There are still some ECDs who have their bros. It’s very present sometimes in the assignments that are given and a bit of the culture. I’ve had younger creatives come up and say that they feel it. Others have asked for advice on how to handle it. They say they aren’t really connecting with their co-workers because they’re not bro-y. There isn’t much you can do to fix it other than to learn to not get emotionally affected by it.
What about on the business side? Is your agency feeling the shift to project-based work? If so, has it changed the culture?
It’s definitely an interesting time. It’s scary yet exciting and totally different. Our company has clients who have been there for 40 years, but we’re also now seeing that a lot of the clients are going project-based across the industry, which is totally new. So how do we change our entire business model to go with that flow? We are pivoting.
How do you pivot? Are you staffing up and down as needed?
I think so. Personally, it’s like how do you become more nimble in your work, how do you do things faster and leaner and more efficiently?
Is it nerve-wracking to see all of that change?
For me, not really. If it doesn’t work out with this large agency I know I can go somewhere else. Maybe advertising in this sense won’t be a thing anymore in the next couple of years, and you’ll have to evolve and make something completely new, but that doesn’t scare me.
But do people in the office talk about the shift to project work a lot?
All the time. Other people are freaking out. It’s very apparent that you need to evolve. It might be OK, or it might totally crumble. In general, people are worried that clients want more project-based work rather than long-term. That’s the immediate change we’re seeing, the money that’s coming in. Instead of us pitching multimillion-dollar accounts over a few years, now it’s less than a million for one project. There’s just less stability.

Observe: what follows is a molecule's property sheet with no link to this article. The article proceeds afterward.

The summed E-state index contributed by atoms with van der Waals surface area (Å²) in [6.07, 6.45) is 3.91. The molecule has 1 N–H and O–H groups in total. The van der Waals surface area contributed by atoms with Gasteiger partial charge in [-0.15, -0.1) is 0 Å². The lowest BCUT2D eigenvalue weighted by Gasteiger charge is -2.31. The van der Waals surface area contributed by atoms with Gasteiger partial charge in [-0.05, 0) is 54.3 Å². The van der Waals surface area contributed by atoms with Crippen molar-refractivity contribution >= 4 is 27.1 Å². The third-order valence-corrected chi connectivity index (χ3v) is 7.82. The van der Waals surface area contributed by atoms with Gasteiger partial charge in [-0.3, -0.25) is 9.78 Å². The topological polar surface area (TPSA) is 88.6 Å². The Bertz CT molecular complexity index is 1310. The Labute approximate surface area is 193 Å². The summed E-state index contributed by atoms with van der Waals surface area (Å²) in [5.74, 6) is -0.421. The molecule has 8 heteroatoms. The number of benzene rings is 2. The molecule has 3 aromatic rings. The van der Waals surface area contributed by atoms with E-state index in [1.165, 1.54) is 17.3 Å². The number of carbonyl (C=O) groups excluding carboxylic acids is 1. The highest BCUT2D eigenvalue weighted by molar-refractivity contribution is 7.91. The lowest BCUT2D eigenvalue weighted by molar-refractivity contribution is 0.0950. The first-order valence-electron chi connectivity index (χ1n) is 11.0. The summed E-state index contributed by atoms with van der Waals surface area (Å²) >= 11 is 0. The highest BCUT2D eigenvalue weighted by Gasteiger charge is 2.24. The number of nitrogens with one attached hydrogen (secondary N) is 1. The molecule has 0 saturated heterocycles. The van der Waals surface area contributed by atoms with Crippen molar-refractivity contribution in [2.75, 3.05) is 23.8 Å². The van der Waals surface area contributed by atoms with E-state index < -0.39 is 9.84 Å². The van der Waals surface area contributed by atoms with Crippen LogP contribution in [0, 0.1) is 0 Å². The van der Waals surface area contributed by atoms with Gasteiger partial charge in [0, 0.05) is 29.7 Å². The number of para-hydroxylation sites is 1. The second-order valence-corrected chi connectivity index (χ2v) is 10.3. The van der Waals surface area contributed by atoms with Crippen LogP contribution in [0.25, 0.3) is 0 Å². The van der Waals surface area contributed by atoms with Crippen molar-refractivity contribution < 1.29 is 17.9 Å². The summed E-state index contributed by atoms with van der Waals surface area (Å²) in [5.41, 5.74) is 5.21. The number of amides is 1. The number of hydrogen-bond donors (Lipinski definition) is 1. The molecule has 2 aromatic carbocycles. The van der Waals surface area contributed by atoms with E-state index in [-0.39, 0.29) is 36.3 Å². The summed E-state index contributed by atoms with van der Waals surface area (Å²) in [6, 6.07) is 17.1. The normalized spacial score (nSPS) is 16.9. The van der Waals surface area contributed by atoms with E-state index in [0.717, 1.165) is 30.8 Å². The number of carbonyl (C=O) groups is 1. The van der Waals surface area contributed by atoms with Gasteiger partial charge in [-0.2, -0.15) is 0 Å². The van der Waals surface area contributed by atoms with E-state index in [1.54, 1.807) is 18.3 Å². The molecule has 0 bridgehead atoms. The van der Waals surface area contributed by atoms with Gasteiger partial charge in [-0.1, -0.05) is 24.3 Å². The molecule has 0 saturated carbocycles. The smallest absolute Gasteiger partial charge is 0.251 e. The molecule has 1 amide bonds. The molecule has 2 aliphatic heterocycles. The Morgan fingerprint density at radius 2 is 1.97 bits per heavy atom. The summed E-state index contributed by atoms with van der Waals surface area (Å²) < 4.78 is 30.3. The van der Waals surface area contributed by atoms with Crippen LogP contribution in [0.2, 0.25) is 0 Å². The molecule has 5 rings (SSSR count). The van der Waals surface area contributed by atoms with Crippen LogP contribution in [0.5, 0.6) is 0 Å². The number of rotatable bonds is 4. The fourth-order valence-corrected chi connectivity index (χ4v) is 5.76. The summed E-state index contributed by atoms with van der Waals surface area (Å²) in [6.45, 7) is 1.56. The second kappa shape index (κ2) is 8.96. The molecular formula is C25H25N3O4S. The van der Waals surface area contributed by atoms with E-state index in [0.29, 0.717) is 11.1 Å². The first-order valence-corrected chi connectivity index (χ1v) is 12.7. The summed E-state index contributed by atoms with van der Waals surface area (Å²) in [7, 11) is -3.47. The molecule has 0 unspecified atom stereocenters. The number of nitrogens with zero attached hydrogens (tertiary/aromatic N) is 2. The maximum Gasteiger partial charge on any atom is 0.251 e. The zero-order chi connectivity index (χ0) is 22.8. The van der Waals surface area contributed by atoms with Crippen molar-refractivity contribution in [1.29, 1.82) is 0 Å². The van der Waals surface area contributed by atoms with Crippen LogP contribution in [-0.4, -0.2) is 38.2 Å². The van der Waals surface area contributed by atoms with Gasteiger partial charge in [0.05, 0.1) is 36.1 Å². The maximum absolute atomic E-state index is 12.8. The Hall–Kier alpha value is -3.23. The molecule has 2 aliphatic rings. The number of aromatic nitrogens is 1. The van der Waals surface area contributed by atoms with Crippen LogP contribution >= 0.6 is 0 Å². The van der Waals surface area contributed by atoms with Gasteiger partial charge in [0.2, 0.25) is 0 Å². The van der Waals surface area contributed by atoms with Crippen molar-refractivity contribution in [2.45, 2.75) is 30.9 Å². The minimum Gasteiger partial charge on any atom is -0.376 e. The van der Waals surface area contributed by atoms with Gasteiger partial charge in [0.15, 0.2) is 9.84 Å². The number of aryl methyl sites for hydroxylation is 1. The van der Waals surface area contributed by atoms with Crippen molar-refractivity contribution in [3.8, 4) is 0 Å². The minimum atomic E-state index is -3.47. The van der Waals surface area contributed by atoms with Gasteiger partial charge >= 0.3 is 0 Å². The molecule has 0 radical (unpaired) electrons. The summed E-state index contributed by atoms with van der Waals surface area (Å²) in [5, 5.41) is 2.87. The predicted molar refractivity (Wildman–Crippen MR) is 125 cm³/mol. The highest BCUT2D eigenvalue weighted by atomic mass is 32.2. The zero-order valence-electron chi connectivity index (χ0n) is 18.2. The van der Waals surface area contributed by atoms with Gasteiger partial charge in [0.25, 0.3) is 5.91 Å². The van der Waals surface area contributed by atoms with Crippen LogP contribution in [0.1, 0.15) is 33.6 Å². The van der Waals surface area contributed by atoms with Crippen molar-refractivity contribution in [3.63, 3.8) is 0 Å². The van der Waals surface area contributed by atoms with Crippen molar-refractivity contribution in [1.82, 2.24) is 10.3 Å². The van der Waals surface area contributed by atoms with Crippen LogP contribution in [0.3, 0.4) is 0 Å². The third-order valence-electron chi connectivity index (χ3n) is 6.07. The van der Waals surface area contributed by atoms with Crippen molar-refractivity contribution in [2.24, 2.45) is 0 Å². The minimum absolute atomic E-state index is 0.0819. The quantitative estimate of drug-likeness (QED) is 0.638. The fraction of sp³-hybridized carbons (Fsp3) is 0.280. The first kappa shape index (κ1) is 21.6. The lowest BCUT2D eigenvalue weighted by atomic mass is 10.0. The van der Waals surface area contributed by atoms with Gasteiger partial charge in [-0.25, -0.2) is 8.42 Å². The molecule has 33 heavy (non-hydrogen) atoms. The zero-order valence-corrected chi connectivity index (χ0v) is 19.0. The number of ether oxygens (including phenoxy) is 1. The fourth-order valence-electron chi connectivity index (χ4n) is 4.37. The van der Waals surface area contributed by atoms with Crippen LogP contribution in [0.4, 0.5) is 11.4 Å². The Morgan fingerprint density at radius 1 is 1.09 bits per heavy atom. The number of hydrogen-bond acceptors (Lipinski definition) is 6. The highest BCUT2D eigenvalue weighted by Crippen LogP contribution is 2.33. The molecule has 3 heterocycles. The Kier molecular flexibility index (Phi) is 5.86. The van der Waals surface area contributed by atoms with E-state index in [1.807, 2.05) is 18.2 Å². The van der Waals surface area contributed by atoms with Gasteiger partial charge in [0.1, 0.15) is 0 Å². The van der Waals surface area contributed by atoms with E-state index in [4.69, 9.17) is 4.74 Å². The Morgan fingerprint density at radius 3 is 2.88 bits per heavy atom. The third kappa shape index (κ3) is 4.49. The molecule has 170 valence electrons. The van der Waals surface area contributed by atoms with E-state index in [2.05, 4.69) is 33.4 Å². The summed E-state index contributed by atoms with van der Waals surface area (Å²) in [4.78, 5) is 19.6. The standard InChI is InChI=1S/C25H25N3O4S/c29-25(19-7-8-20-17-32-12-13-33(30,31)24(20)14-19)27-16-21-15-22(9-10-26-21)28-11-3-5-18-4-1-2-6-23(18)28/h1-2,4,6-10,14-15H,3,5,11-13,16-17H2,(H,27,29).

If more clients want to go project-based, does that mean your pitching more often?
We’re pitching kind of the same amount, but it’s smaller pitches — that’s all. We’ve been putting smaller teams on them because it is smaller business, but we’re still going at them the same way. It’s just fewer people. If anything, I think it’s better because I get more responsibility. When there are fewer people, you’re more involved. When there was a giant client, they would put like 20 [creative] teams on it, but now they put just one or two. It’s a lot more fun now because you’re more involved.
With fewer people on staff, does that change the mood?
It does make you nervous. You wonder how it’s affecting the place that you work. Will it make the agency smaller and better, or is it getting smaller and not going to be open for much longer? That’s what runs through people’s minds. But then again, on the creative side, you get more opportunities because there are fewer people so you get more access to more briefs. I’m still there, so I look at it as a positive opportunity rather than being scared of what’s going to happen. There’s nothing you can do anyway, so you might as well make the most of it.